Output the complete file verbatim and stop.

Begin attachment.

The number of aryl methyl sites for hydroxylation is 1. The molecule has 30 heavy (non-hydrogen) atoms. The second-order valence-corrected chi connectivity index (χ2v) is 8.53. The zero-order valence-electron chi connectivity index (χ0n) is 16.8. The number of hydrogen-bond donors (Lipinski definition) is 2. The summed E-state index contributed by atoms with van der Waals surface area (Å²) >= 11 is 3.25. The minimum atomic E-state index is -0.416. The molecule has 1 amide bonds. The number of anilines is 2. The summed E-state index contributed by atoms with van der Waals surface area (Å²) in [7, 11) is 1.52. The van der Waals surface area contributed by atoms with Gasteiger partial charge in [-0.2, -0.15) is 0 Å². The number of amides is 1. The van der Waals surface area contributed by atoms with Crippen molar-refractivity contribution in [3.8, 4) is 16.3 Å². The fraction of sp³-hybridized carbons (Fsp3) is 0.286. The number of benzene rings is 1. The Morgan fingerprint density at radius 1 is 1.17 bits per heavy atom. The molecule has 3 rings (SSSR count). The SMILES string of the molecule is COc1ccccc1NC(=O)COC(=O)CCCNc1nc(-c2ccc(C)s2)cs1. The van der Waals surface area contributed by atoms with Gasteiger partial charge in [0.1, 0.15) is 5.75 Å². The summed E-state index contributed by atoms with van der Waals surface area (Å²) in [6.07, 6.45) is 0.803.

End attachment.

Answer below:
The number of aryl methyl sites for hydroxylation is 1. The molecule has 30 heavy (non-hydrogen) atoms. The second-order valence-corrected chi connectivity index (χ2v) is 8.53. The zero-order valence-electron chi connectivity index (χ0n) is 16.8. The number of hydrogen-bond donors (Lipinski definition) is 2. The summed E-state index contributed by atoms with van der Waals surface area (Å²) >= 11 is 3.25. The minimum atomic E-state index is -0.416. The molecule has 1 amide bonds. The number of anilines is 2. The summed E-state index contributed by atoms with van der Waals surface area (Å²) in [7, 11) is 1.52. The van der Waals surface area contributed by atoms with Gasteiger partial charge in [-0.2, -0.15) is 0 Å². The number of amides is 1. The van der Waals surface area contributed by atoms with Crippen molar-refractivity contribution in [3.8, 4) is 16.3 Å². The fraction of sp³-hybridized carbons (Fsp3) is 0.286. The number of benzene rings is 1. The Morgan fingerprint density at radius 1 is 1.17 bits per heavy atom. The molecule has 3 rings (SSSR count). The SMILES string of the molecule is COc1ccccc1NC(=O)COC(=O)CCCNc1nc(-c2ccc(C)s2)cs1. The van der Waals surface area contributed by atoms with Gasteiger partial charge in [0.1, 0.15) is 5.75 Å². The summed E-state index contributed by atoms with van der Waals surface area (Å²) in [6.07, 6.45) is 0.803.